The SPD was first split by disgruntled men and women on the left wing of the party who became the USPD toward the end of WWI (Independent Social Democrats). The “war within the left” was exacerbated by a failed attempt at revolution in Hamburg in 1922 or 23, and it went through several phases within Germany, at times following directions and imperatives formulated in Moscow and conveyed through Comintern officials and/or agents. During the 1930-32 electoral campaigns the KPD assailed the SPD as much as it did the Nazis, with Stalin believing the SPD were not truly socialists and had to be defeated so that the KPD’s membership would grow by absorbing unhappy SPD members. After Hitler’s appointment as Chancellor, this strategy was altered in the interest of creating a “united front” against fascism – this would entail co-operation among liberals, socialists, and communists in order to defeat Hitler and Mussolini. From the practical political point of view both approaches failed.

    The bitterness between old SPD loyalists and fervent KPD Stalinists lingered, but, after 1945 there was no real hope for any compromise between them in what became East Germany – the Sozialistische Einheitspartei (Socialist Unity Party) was fictional in its name and function, being the communist party under another name. It forcefully absorbed all activists on the left while having its fundamental social and economic policies decided by Stalin and his successors. There was no such thing as a meaningful “independent left” within the DDR until it started to rapidly unravel in 1989.

    Rosa Luxemburg and Karl Liebknecht were, in fact, murdered; an alternative, which most centrists did not wish to see happen, would have been a public trial for treason against the provisional government. Maybe their attempt to seize power was premature (nobody knows how some event or other might have tipped the scales in their favor, so “alternate histories” are useless here, being purely speculative). Luxemburg is a great martyr-heroine of the left (e.g., one of C. Hitchens’ intellectual inamoratas), but in Eastern Europe she has little cachet, the reason being her staunch opposition to the reconstitution of an independent Polish state. In other words, she didn’t take nationalism, one of the main organizing principles of 20th century politics, seriously enough to understand how she was creating opponents to her ideas. She had an inkling of how a socialist regime might become authoritarian (thus her anti-Leninism), but what kind of state would have actually developed under a Sparticist regime in Germany is unknowable, though it seems likely that such an entity could never have been established anyway – there were far too many segments of German society who were conservative and authoritarian in their basic political and cultural orientation to allow such a regime a chance. Not only the defeat of the Left, but also the collapse of the Middle, showed how this played out under Hitler during 1933-1934. Though he never got much more than 40% of the vote in a contested election, by the beginning of 1935 Hitler probably had the strong support of about 70% of the population.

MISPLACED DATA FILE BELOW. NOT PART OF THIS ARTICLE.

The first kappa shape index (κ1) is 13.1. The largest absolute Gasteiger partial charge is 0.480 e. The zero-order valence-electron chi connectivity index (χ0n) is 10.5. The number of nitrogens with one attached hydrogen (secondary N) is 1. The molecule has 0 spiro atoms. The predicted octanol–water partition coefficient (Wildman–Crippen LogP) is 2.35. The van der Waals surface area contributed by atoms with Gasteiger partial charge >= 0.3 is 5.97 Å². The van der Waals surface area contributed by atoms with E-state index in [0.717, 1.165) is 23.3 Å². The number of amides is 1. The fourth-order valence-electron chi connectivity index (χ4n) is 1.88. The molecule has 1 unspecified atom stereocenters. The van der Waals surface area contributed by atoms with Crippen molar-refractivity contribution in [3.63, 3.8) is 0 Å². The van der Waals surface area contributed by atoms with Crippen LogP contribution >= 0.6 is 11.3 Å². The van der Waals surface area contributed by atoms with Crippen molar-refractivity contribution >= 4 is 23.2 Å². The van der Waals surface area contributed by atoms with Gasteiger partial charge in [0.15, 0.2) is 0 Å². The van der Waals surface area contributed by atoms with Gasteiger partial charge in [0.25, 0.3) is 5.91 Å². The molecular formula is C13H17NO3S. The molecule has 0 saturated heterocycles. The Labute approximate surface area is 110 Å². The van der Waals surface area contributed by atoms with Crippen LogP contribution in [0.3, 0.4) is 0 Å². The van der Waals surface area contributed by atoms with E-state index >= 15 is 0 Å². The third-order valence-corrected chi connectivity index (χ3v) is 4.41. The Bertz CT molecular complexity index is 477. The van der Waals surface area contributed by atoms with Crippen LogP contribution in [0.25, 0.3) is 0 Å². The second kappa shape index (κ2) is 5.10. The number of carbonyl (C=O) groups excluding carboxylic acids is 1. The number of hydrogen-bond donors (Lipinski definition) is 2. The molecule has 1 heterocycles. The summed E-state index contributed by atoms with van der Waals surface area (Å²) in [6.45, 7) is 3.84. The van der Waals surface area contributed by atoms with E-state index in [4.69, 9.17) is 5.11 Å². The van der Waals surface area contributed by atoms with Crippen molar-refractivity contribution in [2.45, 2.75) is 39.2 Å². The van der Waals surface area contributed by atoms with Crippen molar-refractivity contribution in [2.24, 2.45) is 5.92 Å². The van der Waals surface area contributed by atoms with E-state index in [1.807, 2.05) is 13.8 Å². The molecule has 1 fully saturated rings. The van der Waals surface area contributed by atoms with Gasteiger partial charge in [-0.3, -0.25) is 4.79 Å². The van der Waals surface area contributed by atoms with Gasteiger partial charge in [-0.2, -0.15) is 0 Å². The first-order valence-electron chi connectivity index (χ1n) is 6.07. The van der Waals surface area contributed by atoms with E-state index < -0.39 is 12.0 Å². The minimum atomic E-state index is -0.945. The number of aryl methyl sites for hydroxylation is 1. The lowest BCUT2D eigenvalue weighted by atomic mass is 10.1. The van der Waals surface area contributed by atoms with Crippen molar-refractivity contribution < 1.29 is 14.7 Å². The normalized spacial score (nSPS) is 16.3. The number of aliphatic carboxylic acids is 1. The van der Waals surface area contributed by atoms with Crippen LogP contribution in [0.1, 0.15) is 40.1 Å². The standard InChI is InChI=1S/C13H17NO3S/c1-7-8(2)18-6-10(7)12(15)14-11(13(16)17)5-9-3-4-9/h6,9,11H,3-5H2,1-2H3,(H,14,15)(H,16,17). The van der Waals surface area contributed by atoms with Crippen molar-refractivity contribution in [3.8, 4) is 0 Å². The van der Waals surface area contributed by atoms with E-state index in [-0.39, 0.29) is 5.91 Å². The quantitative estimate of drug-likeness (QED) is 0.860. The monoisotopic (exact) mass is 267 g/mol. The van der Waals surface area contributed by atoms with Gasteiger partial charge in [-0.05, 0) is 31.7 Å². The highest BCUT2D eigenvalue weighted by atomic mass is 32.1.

3. John Cowan says:

    “Hence?” One would have hoped they had learned the oldest lesson of politics: united we stand, divided we fall. But no, it’s not “I am Spartacus”, it’s “He’s Brian!”

  4. Camus says:

    Got it all wrong did I? Must be the books I read. Just two points on the comment above. I stated the 1918 revolution was a peaceful one. The „soviets“ or „Räte“ took control virtually without bloodshed within a few days after the Kiel uprising. They kept the peace and made sure there was no looting. As revolutions go it was very low on bloodshed. The shooting started when the Freikorps were ordered to „restore order“ and rid the country of the „Bolshevik hordes“ and in the Ruhr area thousands of workers who went on strike in support of Ebert were slaughtered by the mercenaries.
    It seems to be that Rogers has been dabbling in the works of Friedrichs and Aly who specialize in quibbling over the roles of the left in the events of 1917-25. Revisionst views are many in German historiography, few pass the test of reliability.

    • Timothy Rogers says:

      Yes, it’s probably the books you read. As to Friedrichs and Aly, I have no idea who they are (perhaps I should). As to the Councils (= Rat or Soviet) of soldiers, sailors, and workers, what did they take control of other than naval bases? (And briefly at that.) While they saved themselves from futile “death-wish” last-ditch operations, they were also engaging in heavily symbolic politics, with no plan of how to get from A to B. They replaced no municipal or provincial governments and had no particular group party orientation in a country chock full of parties and splinter parties. The SPD’s announcement of a Republic on November 9th, 1918 – uncontested by the army’s command – would imply that any revolution would be directed against it, not the monarchic system that dissolved rapidly (though its conservative base remained strong). And, indeed, the Sparticist uprising was directed against this provisional republican government which eventually birthed the constitution-based Weimar Republic (a constitution with serious flaws, as was revealed during the late 1920s). An observer at the time commented that the “revolution” of 1918 was basically “the general strike of the German army”, which seems about right, if you throw in the enlisted men of the navy as well. The attempted (Sparticist) revolution of 1919 was a bloody struggle of armed factions. The idea that any country or region of Europe in 1918-1921 (a sort of average date for the completion of various civil wars) could have a peaceful revolution is silly. There was too much rancor on all sides, and the war itself had lowered the acceptable threshold of violence.